All posts tagged: LoraStephanie Bai

Biden’s candy-bar crusade – The Atlantic

Biden’s candy-bar crusade – The Atlantic

This is an edition of The Atlantic Daily, a newsletter that guides you through the biggest stories of the day, helps you discover new ideas, and recommends the best in culture. Sign up for it here. In his State of the Union address last night, President Joe Biden took on a new symbolic foe: shrinkflation. In attacking the practice, he’s trying to signal that he’s aligned with the common American against corporate greed—even if it’s not clear what he can actually do about the problem. First, here are three new stories from The Atlantic: Snack-Food Foes Sesame Street characters have had their fuzzy fingers on the pulse of American life lately. First, Elmo triggered an avalanche of despair when he asked on X how everyone was doing. Then his castmate the Cookie Monster proclaimed earlier this week, “Me hate shrinkflation!” In his punchy, confrontational State of the Union speech last night, Biden conveyed a similar feeling. After outlining his accomplishments and his plans for the economy, the president denounced the way snack-food makers have been …

Why the + is everywhere

Why the + is everywhere

This is an edition of The Atlantic Daily, a newsletter that guides you through the biggest stories of the day, helps you discover new ideas, and recommends the best in culture. Sign up for it here. The plus sign is everywhere in the world of branding. It’s cool (sort of), capacious, and wholly unoriginal. At least it’s difficult to mock. First, here are three new stories from The Atlantic: The Power of the Plus The other day, while reading an article in The Wall Street Journal about 23andMe’s glamorous rise and disappointing fall, I came across one line that I couldn’t stop thinking about: “As media companies launched streaming ‘+’ channels, [Anne] Wojcicki rolled out 23andMe+.” This detail gave me pause—here, too? But maybe I shouldn’t have been surprised to learn that the CEO of a biotech company had tacked on the symbol. The humble plus sign has become a hallmark branding tool in tech, media, TV streaming, and beyond. Streaming in particular is an industry overrun by the trend. At this point, nearly every …

The Joy of Glory-Free Sports

The Joy of Glory-Free Sports

This is an edition of The Atlantic Daily, a newsletter that guides you through the biggest stories of the day, helps you discover new ideas, and recommends the best in culture. Sign up for it here. For me, playing squash is not about achievement. That’s what makes it so much fun. First, here are three new stories from The Atlantic: The genocide double standard The escalating cost of Trump’s lies Caffeine’s dirty little secret No Hope of Glory At a squash tournament in Grand Central Terminal last weekend, I watched the players in a women’s match move with elegant command of their bodies and their rackets. I was mesmerized by their liquid maneuvers as they whipped the tiny ball around a glass box constructed beneath the bronze chandeliers of the station. Whenever one of the players made an especially daring and deft move, I leaned over to my friend and whispered, “That’s me.” This joke was so amusing to us because although I have played squash with this friend, it is all I can do …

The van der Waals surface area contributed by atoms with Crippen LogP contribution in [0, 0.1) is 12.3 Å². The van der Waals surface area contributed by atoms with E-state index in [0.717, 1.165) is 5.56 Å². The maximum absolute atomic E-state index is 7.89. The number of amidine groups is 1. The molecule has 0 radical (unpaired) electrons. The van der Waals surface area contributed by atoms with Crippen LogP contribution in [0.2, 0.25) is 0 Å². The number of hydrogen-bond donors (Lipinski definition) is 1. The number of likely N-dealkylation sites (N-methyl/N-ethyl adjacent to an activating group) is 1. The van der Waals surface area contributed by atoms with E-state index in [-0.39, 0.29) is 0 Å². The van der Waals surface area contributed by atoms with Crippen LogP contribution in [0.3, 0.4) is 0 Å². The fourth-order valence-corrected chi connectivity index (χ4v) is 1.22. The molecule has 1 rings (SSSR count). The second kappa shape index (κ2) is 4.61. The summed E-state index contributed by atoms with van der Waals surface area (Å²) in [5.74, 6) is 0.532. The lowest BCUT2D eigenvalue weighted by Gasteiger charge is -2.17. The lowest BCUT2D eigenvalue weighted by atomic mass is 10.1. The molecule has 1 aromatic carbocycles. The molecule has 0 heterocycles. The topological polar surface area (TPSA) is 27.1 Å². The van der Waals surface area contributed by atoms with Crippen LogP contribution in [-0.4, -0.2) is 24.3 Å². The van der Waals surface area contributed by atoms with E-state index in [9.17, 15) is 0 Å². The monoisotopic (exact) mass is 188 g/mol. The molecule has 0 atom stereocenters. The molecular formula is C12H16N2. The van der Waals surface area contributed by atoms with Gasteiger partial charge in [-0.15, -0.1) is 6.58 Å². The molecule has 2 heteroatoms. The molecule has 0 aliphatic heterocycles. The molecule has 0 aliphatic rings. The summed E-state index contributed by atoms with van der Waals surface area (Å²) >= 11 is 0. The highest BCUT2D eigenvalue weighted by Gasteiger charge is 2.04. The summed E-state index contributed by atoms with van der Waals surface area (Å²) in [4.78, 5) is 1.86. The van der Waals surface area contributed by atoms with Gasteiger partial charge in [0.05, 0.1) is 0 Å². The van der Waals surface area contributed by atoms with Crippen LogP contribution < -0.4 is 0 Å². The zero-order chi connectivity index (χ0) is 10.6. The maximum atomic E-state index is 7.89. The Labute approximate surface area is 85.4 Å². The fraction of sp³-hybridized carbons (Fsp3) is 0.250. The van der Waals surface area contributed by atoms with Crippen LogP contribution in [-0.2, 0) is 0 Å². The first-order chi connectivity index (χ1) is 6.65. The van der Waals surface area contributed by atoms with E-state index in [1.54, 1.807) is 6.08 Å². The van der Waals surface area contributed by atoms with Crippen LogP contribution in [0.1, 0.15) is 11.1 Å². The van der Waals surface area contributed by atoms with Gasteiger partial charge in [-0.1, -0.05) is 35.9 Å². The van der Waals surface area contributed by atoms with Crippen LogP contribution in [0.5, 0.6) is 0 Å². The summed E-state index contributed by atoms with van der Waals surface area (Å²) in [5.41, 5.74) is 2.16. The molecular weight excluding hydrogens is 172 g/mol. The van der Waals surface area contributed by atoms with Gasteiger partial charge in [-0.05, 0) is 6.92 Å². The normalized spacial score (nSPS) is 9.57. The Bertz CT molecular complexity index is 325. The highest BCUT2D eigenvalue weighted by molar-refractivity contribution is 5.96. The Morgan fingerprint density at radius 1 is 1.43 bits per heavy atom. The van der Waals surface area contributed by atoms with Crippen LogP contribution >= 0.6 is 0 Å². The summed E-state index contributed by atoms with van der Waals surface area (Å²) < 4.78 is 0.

American workers are staying put

American workers are staying put

The Great Resignation is in the rearview mirror. What was it all about, anyway? Jake Warga / Getty January 9, 2024, 6:32 PM ET The “Great Resignation” is solidly in the rearview mirror. Why were so many people quitting, anyway? First, here are three new stories from The Atlantic: Staying Put After a stretch of runaway quitting over the past few years—you might’ve heard it dubbed the “Great Resignation”—American workers are largely staying put. In July, the rates of American workers quitting their jobs normalized to about where they were before the pandemic. New data from the Labor Department’s Job Openings and Labor Turnover Survey show that quit rates slid even further in November, the lowest they’ve been since September 2020. If you exclude those early COVID months, when layoffs were soaring and people were quitting their jobs at very low rates, quit rates are now at their lowest point since March 2018. The Great Resignation was to some extent a misnomer. People weren’t really dropping out of the workforce: Although Americans were leaving jobs …